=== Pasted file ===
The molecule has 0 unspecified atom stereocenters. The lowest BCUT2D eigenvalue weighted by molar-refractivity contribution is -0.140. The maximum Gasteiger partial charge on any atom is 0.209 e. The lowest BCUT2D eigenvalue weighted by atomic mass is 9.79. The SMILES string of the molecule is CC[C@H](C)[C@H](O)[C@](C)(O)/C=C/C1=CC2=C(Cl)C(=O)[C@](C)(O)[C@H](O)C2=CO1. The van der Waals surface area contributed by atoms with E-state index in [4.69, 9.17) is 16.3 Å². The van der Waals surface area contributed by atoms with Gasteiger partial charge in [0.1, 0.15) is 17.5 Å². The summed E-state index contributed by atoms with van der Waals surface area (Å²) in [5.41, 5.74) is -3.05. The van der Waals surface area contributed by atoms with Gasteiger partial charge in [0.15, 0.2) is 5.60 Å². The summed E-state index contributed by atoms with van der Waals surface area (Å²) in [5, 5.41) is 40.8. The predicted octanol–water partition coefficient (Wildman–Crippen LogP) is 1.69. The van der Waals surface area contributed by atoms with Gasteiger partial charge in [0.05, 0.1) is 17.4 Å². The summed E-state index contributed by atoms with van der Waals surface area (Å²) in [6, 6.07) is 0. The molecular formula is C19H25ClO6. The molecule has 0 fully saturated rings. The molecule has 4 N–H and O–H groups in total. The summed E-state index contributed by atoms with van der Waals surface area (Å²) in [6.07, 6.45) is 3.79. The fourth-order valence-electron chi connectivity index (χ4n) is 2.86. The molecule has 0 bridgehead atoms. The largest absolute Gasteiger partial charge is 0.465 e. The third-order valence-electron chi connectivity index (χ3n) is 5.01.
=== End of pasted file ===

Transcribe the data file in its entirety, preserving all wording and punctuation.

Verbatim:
The molecule has 0 unspecified atom stereocenters. The lowest BCUT2D eigenvalue weighted by molar-refractivity contribution is -0.140. The maximum Gasteiger partial charge on any atom is 0.209 e. The lowest BCUT2D eigenvalue weighted by atomic mass is 9.79. The SMILES string of the molecule is CC[C@H](C)[C@H](O)[C@](C)(O)/C=C/C1=CC2=C(Cl)C(=O)[C@](C)(O)[C@H](O)C2=CO1. The van der Waals surface area contributed by atoms with E-state index in [4.69, 9.17) is 16.3 Å². The van der Waals surface area contributed by atoms with Gasteiger partial charge in [0.1, 0.15) is 17.5 Å². The summed E-state index contributed by atoms with van der Waals surface area (Å²) in [5.41, 5.74) is -3.05. The van der Waals surface area contributed by atoms with Gasteiger partial charge in [0.15, 0.2) is 5.60 Å². The summed E-state index contributed by atoms with van der Waals surface area (Å²) in [5, 5.41) is 40.8. The predicted octanol–water partition coefficient (Wildman–Crippen LogP) is 1.69. The van der Waals surface area contributed by atoms with Gasteiger partial charge in [0.05, 0.1) is 17.4 Å². The summed E-state index contributed by atoms with van der Waals surface area (Å²) in [6, 6.07) is 0. The molecular formula is C19H25ClO6. The molecule has 0 fully saturated rings. The molecule has 4 N–H and O–H groups in total. The summed E-state index contributed by atoms with van der Waals surface area (Å²) in [6.07, 6.45) is 3.79. The fourth-order valence-electron chi connectivity index (χ4n) is 2.86. The molecule has 0 bridgehead atoms. The largest absolute Gasteiger partial charge is 0.465 e. The third-order valence-electron chi connectivity index (χ3n) is 5.01.